These days, every retailer--from big-box stores to mom-and-pop shops--are trying to capture attention and share of wallet from the "millennial" demographic, and with good reason. Millennials--defined as those born between the early 1980s and early 2000s--are now the nation's largest living generation. They represent a quarter of the overall population, now even larger than the baby boomer segment. And given their shopping behaviors, this segment spends more money online in a given year than any other age group. As the first generation of "digital natives," millennials exhibit extreme comfort with online buying, but also exhibit some unique behaviors when shopping online. PayPal recently had a survey conducted on their behalf to further examine how and why millennials are buying and paying in different ways. Not surprisingly, our research confirms that choice matters to millennials. Specifically around payments, millennials are more likely to complete a purchase if you offer a variety of easy-to-use digital payment options (e.g., digital wallets, vaulted debit card info, digital gift cards, even Bitcoin). But in addition to these more predictable conclusions, there were some unique insights. For example, one payment type in particular is grabbing the interest of this group: unique credit for online purchases. In addition to lessons related to their unique views on credit, below are a few other insights that small businesses should heed about millennials in getting them to shop more with your business:

Millennials actively seek out innovative companies and products. Millennials are doubly likely than older consumers to prefer products and services from companies they identify as innovators. Specifically in online payments, they seek out solutions that are easier than entering 16-digit credit card numbers. More than 23 million members of the segment consider credit cards "old school." As such, millennials indicate a preference for digital wallets and mobile payments tools, rather than credit cards.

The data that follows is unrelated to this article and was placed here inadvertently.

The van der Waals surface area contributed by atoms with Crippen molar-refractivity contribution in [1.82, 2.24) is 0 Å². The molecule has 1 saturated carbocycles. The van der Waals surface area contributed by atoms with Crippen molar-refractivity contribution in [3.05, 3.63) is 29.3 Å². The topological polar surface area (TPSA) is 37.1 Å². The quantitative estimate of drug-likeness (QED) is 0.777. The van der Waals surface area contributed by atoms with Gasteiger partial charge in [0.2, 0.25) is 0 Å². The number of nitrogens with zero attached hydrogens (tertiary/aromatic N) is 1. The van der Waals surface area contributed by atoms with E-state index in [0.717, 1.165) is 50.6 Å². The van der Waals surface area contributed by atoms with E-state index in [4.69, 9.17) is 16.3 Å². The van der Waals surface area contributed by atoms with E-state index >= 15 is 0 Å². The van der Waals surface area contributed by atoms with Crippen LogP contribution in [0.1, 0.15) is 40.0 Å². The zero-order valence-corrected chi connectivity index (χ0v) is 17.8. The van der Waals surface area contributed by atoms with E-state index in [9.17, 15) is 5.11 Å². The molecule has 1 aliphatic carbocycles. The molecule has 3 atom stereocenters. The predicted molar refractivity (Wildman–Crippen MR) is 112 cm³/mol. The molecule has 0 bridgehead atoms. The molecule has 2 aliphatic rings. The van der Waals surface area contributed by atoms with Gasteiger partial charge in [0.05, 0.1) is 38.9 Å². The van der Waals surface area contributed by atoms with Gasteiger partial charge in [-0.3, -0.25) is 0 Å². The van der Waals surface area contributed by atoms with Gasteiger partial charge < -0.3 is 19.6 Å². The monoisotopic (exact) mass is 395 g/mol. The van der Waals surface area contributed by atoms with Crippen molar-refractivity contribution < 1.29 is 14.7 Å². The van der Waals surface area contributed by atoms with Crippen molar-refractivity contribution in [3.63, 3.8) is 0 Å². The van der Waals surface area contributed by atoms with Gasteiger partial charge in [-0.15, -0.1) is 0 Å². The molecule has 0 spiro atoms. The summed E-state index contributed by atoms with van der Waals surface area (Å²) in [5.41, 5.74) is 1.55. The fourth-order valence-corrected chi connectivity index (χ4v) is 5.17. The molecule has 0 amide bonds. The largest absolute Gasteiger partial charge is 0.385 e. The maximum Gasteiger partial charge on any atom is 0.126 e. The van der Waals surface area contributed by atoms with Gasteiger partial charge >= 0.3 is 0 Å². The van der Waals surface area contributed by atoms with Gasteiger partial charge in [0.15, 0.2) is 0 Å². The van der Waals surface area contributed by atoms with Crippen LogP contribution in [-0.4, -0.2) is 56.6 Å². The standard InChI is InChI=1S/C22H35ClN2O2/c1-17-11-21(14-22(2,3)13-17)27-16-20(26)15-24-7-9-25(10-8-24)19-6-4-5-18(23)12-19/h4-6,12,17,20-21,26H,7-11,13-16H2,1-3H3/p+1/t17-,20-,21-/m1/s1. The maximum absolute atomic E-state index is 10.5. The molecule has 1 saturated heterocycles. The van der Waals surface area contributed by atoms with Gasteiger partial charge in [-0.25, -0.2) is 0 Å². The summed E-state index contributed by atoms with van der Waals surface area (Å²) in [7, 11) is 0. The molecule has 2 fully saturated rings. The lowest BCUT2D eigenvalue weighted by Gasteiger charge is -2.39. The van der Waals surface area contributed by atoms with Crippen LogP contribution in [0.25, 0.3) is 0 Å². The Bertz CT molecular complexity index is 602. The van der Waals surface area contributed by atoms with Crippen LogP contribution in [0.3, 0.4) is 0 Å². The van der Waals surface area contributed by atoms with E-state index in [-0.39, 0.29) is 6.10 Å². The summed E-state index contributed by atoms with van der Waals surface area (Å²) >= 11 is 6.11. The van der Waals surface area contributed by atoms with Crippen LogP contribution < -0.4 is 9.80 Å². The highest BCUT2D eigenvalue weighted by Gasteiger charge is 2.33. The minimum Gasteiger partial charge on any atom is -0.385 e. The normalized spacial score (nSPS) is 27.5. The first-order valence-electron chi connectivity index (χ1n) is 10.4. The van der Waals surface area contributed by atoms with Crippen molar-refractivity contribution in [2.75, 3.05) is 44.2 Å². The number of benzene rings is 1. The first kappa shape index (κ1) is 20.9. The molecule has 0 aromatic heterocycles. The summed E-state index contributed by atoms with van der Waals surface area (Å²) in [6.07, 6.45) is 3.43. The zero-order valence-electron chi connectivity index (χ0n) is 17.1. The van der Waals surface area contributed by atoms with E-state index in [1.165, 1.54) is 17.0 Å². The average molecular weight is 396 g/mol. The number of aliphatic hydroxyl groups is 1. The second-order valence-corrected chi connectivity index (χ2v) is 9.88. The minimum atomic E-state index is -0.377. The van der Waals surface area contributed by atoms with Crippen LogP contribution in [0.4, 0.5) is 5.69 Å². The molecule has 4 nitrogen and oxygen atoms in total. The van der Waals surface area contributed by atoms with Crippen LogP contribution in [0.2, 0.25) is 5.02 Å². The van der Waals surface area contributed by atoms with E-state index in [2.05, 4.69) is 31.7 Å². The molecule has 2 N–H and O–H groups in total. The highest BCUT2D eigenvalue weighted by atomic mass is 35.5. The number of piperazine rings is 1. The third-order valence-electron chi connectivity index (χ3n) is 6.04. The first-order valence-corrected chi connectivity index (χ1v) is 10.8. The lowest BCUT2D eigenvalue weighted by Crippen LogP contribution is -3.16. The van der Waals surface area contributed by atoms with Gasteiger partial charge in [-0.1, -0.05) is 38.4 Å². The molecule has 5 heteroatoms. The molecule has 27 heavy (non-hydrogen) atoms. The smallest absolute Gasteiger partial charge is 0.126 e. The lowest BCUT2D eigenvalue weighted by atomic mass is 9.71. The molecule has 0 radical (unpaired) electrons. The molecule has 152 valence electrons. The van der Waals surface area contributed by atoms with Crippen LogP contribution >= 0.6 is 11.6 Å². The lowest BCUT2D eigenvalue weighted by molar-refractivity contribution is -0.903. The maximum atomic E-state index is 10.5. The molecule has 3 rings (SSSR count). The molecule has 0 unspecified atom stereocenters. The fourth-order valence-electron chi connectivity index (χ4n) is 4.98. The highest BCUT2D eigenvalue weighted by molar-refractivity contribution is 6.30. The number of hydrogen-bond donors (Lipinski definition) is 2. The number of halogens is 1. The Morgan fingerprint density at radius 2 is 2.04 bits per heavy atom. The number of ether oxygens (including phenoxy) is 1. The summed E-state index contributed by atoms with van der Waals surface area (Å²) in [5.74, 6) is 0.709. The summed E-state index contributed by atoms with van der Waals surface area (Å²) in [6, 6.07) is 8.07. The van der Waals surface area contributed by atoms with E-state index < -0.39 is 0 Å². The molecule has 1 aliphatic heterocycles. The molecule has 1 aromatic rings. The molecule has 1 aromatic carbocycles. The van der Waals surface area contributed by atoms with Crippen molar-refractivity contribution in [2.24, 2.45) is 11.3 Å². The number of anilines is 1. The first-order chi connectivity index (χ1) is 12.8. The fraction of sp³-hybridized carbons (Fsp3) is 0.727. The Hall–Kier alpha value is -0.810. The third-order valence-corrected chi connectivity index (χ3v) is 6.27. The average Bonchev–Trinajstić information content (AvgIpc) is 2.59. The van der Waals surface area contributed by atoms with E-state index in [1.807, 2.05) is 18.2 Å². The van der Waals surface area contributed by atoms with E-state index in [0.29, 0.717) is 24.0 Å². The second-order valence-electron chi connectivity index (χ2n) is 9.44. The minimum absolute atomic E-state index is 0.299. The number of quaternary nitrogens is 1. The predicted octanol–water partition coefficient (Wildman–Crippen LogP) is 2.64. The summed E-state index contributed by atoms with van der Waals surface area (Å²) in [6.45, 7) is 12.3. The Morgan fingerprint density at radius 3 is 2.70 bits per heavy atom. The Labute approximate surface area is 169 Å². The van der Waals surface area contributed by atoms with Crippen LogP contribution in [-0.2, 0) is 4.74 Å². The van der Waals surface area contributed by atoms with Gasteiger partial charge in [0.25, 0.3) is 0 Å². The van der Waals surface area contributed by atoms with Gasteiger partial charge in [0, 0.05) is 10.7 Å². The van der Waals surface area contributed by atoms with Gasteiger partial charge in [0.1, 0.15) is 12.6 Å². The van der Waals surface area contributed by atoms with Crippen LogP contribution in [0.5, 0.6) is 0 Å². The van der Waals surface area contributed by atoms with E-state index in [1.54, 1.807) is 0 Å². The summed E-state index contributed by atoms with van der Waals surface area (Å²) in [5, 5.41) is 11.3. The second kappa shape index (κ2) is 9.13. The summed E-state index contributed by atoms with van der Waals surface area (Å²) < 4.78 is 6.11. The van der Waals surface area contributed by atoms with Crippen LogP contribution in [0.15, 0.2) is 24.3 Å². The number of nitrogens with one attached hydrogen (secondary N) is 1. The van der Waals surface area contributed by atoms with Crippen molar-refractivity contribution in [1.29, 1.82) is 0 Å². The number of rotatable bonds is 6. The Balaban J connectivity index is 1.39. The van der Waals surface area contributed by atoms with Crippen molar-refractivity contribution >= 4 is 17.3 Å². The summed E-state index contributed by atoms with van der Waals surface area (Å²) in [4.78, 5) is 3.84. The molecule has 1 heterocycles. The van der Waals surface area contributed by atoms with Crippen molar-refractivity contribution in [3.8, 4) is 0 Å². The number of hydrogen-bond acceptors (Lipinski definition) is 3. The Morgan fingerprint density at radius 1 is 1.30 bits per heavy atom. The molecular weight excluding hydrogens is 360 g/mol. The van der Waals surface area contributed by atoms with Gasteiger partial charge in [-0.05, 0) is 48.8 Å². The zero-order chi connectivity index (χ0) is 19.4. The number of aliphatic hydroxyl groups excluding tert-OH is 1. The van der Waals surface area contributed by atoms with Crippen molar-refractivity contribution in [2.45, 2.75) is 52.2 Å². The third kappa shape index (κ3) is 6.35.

Traditional credit card usage is on the decline, but credit still appeals in different forms. Getting a credit card has been a rite of passage to adulthood over the last half-century, but millennials are now rejecting this tradition. 63 percent of millennial-aged consumers do not have a credit card. But rather than ditching credit altogether, this influential group is turning to alternative credit offerings to help increase their purchasing power while keeping their finances in check. In fact, millennials are now the fastest growing segment of PayPal Credit shoppers, rising to 33 percent of our total in 2015 (up from 28 percent in 2013). In short, millennials want credit that is as "digitally native" as they are.

Millennials are budget conscious, but still impulsive. The last 10 years have provided a backdrop of austerity and financial uncertainty as millennials have entered the consumer class. Millennials--and their cash--are often pulled in opposite directions, between aspirations and wanting to play it safe. This balance is seen in tradeoffs that millennials make across spend categories, seeking to save on large expenses like rent so they can afford occasional splurges like an international trip with friends. This budgeting behavior also implicates the need for occasional credit. Millennials have shown they often want access to credit only once they've decided to make a discretionary purchase. This is why products like PayPal Credit have become so popular, as credit can be applied for and receive an approval decision within seconds while still on a merchant's website. Our survey showed that millennials are most likely to use online credit to pay for clothing and accessories (45 percent), electronics (33 percent) and travel (27 percent).

Take these lessons as guidelines to help increase your sales for many years to come, as millennials are only just getting started in impacting all our businesses.